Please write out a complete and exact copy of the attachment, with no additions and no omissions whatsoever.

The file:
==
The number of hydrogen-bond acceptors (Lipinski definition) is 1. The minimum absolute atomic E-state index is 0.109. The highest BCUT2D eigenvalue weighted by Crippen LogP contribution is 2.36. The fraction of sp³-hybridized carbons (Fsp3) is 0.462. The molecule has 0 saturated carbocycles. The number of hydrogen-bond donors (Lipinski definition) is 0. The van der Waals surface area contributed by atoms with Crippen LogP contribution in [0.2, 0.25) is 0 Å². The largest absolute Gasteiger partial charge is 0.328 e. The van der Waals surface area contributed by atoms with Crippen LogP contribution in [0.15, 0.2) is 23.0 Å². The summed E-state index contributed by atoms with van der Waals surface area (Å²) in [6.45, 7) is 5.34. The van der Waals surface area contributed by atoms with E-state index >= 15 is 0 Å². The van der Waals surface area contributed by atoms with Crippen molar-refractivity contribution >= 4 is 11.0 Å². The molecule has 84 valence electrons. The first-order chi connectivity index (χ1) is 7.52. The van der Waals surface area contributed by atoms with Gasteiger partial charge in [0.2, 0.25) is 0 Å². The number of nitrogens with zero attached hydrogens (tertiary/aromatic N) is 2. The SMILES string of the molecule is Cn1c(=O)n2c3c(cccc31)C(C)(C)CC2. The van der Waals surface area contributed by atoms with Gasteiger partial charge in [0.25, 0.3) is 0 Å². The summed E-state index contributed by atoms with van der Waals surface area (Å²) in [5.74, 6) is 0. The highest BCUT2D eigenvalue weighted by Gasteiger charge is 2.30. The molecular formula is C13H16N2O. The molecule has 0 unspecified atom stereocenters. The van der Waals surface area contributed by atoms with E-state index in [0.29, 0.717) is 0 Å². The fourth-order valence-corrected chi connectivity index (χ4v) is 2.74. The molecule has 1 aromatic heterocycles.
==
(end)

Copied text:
The number of hydrogen-bond acceptors (Lipinski definition) is 1. The minimum absolute atomic E-state index is 0.109. The highest BCUT2D eigenvalue weighted by Crippen LogP contribution is 2.36. The fraction of sp³-hybridized carbons (Fsp3) is 0.462. The molecule has 0 saturated carbocycles. The number of hydrogen-bond donors (Lipinski definition) is 0. The van der Waals surface area contributed by atoms with Crippen LogP contribution in [0.2, 0.25) is 0 Å². The largest absolute Gasteiger partial charge is 0.328 e. The van der Waals surface area contributed by atoms with Crippen LogP contribution in [0.15, 0.2) is 23.0 Å². The summed E-state index contributed by atoms with van der Waals surface area (Å²) in [6.45, 7) is 5.34. The van der Waals surface area contributed by atoms with E-state index >= 15 is 0 Å². The van der Waals surface area contributed by atoms with Crippen molar-refractivity contribution >= 4 is 11.0 Å². The molecule has 84 valence electrons. The first-order chi connectivity index (χ1) is 7.52. The van der Waals surface area contributed by atoms with Gasteiger partial charge in [0.2, 0.25) is 0 Å². The number of nitrogens with zero attached hydrogens (tertiary/aromatic N) is 2. The SMILES string of the molecule is Cn1c(=O)n2c3c(cccc31)C(C)(C)CC2. The van der Waals surface area contributed by atoms with Gasteiger partial charge in [0.25, 0.3) is 0 Å². The summed E-state index contributed by atoms with van der Waals surface area (Å²) in [5.74, 6) is 0. The highest BCUT2D eigenvalue weighted by Gasteiger charge is 2.30. The molecular formula is C13H16N2O. The molecule has 0 unspecified atom stereocenters. The van der Waals surface area contributed by atoms with E-state index in [0.29, 0.717) is 0 Å². The fourth-order valence-corrected chi connectivity index (χ4v) is 2.74. The molecule has 1 aromatic heterocycles.